NY cotton eases; USDA seen cutting US output, world stocks

Fri Aug 10, 2012 3:51am IST

* US output seen down 300,000 bales vs USDA est-Reuters poll
    * World-ending stocks seen below 70 mln bales - Reuters poll
    * Texas crop seen at 5.5 mln bales vs 3.5 mln yr ago - poll

    NEW YORK, Aug 9 (Reuters) - Cotton futures eased slightly on
Thursday ahead of the U.S. government's keenly awaited monthly
crop report on Friday, with market participants expecting record
inventory this year even as concerns mount about crop damage in
India and the United States, the world's No. 2 and 3 producers. 
  
    After rising above 77 cents for the first time since
mid-May, investors took profits late in the session, pushing
prices back to near unchanged by the close. 
    The benchmark December cotton contract on ICE Futures
U.S. settled at 75.95 cents per lb, down just 0.05 cent from
Wednesday.
    The 2012/13 season, which started on Aug. 1, hangs in the
balance, as traders speculate whether China will release a
portion of its massive 27-million-bale strategic stockpile.
    Beijing may auction off a share of that stash, which
accounts for almost half of the 2011/12 ending stocks, as it
readies for another shopping spree during this marketing season.
    Brokers say the aim is twofold: maintain ready fiber
supplies for its textile mills if needed and support cotton
prices for domestic farmers.
    "Everything I see points to Chinese government buying and
releasing when they need it," said Ron Lawson, managing director
of logicadvisors.com.
    Whatever secretive moves the authorities make behind the
scenes, it is likely to prove decisive to global trade flows,
particularly if India's crop is damaged by the drought.
    The chances of a prolonged dry spell rose on Thursday after
the U.S. weather agency cautioned that the El Nino phenomenon,
which caused India's last drought, is almost certain to occur in
the next two months and will last into 2013. 
    Indian authorities have already sounded the alarm on a
potential drought - the first in three years - after the weak
start to the vital monsoon rain season.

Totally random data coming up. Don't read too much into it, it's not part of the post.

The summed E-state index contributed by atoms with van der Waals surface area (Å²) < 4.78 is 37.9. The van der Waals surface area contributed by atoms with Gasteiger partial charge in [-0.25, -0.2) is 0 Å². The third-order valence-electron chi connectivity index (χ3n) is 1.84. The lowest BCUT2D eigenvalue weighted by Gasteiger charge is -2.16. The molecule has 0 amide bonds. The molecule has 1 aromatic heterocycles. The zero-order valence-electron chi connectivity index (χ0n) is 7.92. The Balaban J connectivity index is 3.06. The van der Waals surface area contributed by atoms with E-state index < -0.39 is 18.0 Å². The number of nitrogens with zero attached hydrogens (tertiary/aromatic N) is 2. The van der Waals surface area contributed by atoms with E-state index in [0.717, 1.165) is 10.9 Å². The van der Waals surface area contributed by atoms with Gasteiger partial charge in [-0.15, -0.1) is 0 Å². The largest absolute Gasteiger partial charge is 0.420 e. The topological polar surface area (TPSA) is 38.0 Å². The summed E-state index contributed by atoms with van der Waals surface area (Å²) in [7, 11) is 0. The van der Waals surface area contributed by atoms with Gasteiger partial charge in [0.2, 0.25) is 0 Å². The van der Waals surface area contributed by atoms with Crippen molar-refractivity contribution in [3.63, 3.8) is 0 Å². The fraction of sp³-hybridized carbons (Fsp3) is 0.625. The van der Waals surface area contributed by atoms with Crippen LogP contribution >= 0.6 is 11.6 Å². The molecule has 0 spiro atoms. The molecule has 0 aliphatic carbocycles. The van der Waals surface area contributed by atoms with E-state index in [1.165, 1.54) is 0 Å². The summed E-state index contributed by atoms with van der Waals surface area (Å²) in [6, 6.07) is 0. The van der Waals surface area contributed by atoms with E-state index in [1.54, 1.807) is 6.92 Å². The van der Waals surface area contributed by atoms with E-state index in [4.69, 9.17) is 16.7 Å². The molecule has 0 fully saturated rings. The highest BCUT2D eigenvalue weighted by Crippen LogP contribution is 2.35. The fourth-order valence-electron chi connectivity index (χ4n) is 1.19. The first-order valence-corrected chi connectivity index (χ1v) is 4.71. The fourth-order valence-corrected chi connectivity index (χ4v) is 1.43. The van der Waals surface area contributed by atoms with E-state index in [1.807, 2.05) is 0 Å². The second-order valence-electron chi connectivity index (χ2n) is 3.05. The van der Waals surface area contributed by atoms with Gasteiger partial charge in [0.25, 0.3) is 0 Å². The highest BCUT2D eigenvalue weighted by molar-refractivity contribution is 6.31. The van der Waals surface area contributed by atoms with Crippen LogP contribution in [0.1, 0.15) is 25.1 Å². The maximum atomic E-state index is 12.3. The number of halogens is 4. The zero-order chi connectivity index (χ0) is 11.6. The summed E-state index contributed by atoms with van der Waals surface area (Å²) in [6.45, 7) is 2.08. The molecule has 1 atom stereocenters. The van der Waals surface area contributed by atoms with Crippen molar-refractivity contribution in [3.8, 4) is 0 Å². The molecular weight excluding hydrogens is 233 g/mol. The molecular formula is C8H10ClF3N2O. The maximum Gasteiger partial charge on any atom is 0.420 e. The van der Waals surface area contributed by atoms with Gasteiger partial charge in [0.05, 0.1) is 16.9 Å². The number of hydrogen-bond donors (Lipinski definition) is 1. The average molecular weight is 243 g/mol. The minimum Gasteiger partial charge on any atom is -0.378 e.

In the domestic market, the next two weeks will be crucial
for farmers in Texas, the country's largest-producing region, as
blooming crops struggle without rain.
    "It looks hot and thirsty," said Jay Yates, risk specialist
with Texas AgriLife Extension Service, standing in a field
planted with cotton in Texas. "We had enough moisture to get
things started, but less than an inch since." 
    
    PRICED IN CUTS  
    Following the 10-percent jump in prices since the start of
the month, the market may be expecting a larger cut to the
USDA's ending stock levels in Friday's report than is realistic.
    An informal poll by Reuters showed analysts, traders and
academics expect global ending stocks in the 2012/13 season of
69 million bales.
    That is still the highest since the government records began
in 1960 and builds on the 66.7 million bales estimated for the
end of the 2011/12 season.
    But it is down 5 percent from USDA's 72.4-million-bale
forecast, largely due to expectations crop damage in India, for
which the USDA is unlikely to have accounted yet.
    The USDA's output projection for India of 24 million bales,
down from 26.5 million bales in the 2010/11 season, is too high,
but may not come down yet, traders said.
    Keith Flury, cotton analyst at Rabobank, pegged the eventual
number in the low 20-million-bale area.
    A dry spell in Texas, still recovering from last year's
drought which halved the crop size, has also forced analysts to
reduce regional and national forecasts. 
    A poll of 10 analysts, traders and academics pegged U.S.
output at 16.6 million bales, down from the USDA's current
estimate of 17 million, but up from the 15.57 million produced
last year.
    A third of that will come from Texas with output there seen
at 5.5 million bales, the survey showed. That is almost
two-thirds higher than the 3.5 million bales produced last year,
but below historic averages of 6 million to 7 million bales.

 (Reporting by Josephine Mason; Editing by Bob Burgdorfer)
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